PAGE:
For yards larger than a half-acre, a push lawn mower just doesn’t cut it. These lawn mowers are simply too small to mow the yard in a reasonable amount of time. Unless you enjoy spending the better part of a Saturday cutting grass, you need a riding lawn mower. Riding lawn mowers feature powerful engines and wide mowing decks that allow you to mow a large yard more quickly than a standard push mower.
A riding mower is an invaluable tool for those who live on large pieces of property. But with so many different kinds of riding mowers on the market at a wide range of prices, how do you know which one is right for your yard? Learn how to determine the best riding lawn mower suited your property and why these picks make the cut.
- BEST OVERALL: Cub Cadet XT1 LT 50 inch
- BEST BANG FOR THE BUCK: Troy-Bilt Pony 42 in. Riding Lawn Tractor
- UPGRADE PICK: Cub Cadet Ultima ZT2 60 in. 24 HP Zero Turn Mower
- BEST LAWN TRACTOR: John Deere E120 42 in. 20 HP Lawn Tractor
- BEST ZERO-TURN: Toro 42 in. 22.5 HP TimeCutter Commercial Riding Mower
- BEST FOR SMALL YARDS: RYOBI 30 in. 50 Ah Electric Rear Engine Riding Mower
- BEST FOR LARGE YARDS: Toro 54 in. TimeCutter 24.5 HP Riding Mower
- BEST FOR HILLS: Ariens Ikon XD 23-HP V-Twin Dual 52-in ZeroTurn Lawn Mower
Types of Riding Lawn Mowers
Read on to learn about the three types of riding lawn mowers: rear-engine, lawn tractors, and zero-turn mowers.
Rear-engine lawn mowers feature an engine located behind the driver’s seat. They are typically smaller than lawn tractors or zero-turn mowers. Operators drive a rear-engine mower with a small steering wheel. These mowers have narrower mowing decks—about 30 inches—making them ideal for smaller yards of a half-acre or less in size. Most have gearshift transmissions, which can make them jerky. They are the least expensive of the three riding mower types and the most compact, making them ideal for homes with little storage space.
A lawn tractor is the most common type of riding lawn mower. It features the engine in the front, which gives it its tractor shape. The operator drives the tractor using a car-like steering wheel. Most lawn tractors have hydrostatic transmissions, which allow the driver to make smooth adjustments to speed. Lawn tractors have broad mowing decks up to 54 inches wide with dual blades, and this makes them a good choice for larger yards of an acre or more. Lawn tractors have a broader turning radius than other mower types, making them difficult to use on smaller yards. They also take up a significant amount of space in a garage or storage shed.
Zero-turn mowers have an engine placed in the rear. They get their name from the two steering levers, which control the rear wheels. This design allows the driver to make tight turns, making them ideal for maneuvering around trees and other obstacles. They also offer higher top speeds than lawn tractors or rear-engine mowers. Featuring mower decks with multiple cutting blades that are similar in mowing width to lawn tractors, zero-turn mowers are an excellent option for lawns with numerous trees, landscaped areas, and other obstacles. They are the most expensive of the three tractor types.
What to Consider When Choosing the Best Riding Lawn Mower
Riding lawn mowers vary significantly in size, power, and cost, which can make it difficult to determine the best option for your yard. Read on to learn about how yard size, horsepower, fuel type, and other key factors determine what type of riding lawn mower suits your needs.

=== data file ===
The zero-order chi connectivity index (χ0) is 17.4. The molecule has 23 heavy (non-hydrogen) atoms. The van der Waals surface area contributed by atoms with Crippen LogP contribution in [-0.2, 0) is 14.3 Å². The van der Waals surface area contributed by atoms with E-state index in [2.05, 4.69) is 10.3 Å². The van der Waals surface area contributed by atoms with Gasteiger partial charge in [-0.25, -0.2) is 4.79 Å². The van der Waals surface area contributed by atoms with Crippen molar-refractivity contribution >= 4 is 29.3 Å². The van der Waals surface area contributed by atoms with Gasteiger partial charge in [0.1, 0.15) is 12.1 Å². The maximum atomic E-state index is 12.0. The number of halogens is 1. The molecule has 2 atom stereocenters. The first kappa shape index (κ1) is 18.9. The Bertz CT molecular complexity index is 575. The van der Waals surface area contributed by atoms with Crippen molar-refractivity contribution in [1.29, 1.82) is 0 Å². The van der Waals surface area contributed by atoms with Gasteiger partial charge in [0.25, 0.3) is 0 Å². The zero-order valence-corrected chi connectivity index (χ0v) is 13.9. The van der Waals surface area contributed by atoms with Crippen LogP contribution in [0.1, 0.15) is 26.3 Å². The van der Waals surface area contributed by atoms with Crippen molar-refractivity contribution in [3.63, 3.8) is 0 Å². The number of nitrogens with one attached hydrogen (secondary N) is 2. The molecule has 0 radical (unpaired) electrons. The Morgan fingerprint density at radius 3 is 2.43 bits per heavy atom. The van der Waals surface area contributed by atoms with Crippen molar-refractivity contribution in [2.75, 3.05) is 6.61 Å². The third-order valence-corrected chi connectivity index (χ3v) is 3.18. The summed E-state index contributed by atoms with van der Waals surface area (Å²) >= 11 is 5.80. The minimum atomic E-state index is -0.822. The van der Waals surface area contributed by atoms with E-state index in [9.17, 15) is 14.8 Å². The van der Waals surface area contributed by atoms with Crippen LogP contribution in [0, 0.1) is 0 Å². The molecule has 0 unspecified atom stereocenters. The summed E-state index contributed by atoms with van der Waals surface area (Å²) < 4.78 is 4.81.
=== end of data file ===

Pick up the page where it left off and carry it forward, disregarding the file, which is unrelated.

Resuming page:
Yard Size and Ground Type
Consider your yard size to determine which type of riding lawn mower will work for your property. If you have less than a half-acre, a rear-engine lawn mower will work best. Rear- engine lawn mowers are smaller, allowing you to navigate a smaller yard more efficiently. For yards larger than a half-acre, look into a lawn tractor or zero-turn mower. If you have a significant number of obstacles in your yard, then it may make sense to invest in a zero-turn mower that can navigate around trees, gardens, and flower beds more quickly than a lawn tractor. For sloped yards, consider a lawn tractor or zero-turn mower with a high horsepower engine that can handle climbing slopes.
Gas vs. Electric
Similar to electric cars, electric riding lawn mowers are becoming more popular. Instead of using a gasoline-powered engine, they use a battery-powered motor and “refuel” via a standard 120-volt outlet. They offer a bevy of advantages over their gas-powered cousins. In addition to being greener, they also require less maintenance. There’s no need to change the oil or replace the spark plugs, battery, air filter, and drive belts, which saves a significant amount of money in maintenance costs. They’re also cheaper to operate since you won’t be purchasing fuel to power an electric mower. Electric mowers are also significantly quieter than gas mowers.
The main drawback of an electric mower is power and longevity—you won’t be able to mow a larger yard on a single charge. Electric mowers are limited to about one hour of use, which is enough to mow about 1 acre. Obstacles such as thick grass, inclines, and flower beds require more effort and drain the battery faster. For thicker lawns, you may not get the same quality cut as you would with a gas-powered mower.
Cutting width refers to the width of the lawn mower’s cutting area. The wider the cutting width, the less time it will take you to mow your lawn. A deck with a mowing area of 30 to 40 inches can adequately handle lawns up to a half-acre. Yards that are a half-acre to 2 acres need a mowing deck of 42 to 48 inches, while large lawns of 3 acres or more require decks of 50 inches or wider. Avoid getting a mower that’s too big for your lawn—a 50-inch wide mower on a yard under a half-acre, for example, can be cumbersome to maneuver.
The amount of horsepower you need depends on the width of the cutting deck. For lawn mowers with up to a 42-inch cutting deck, look for at least a 14-horsepower engine to adequately power the deck and the drive wheels. For a 42- to 46-inch cutting deck, a 14 to16 horsepower engine will be ideal. Mowers with a 46-inch to 54-inch cutting deck require an 18 to 24 horsepower engine.
Fuel Tank Capacity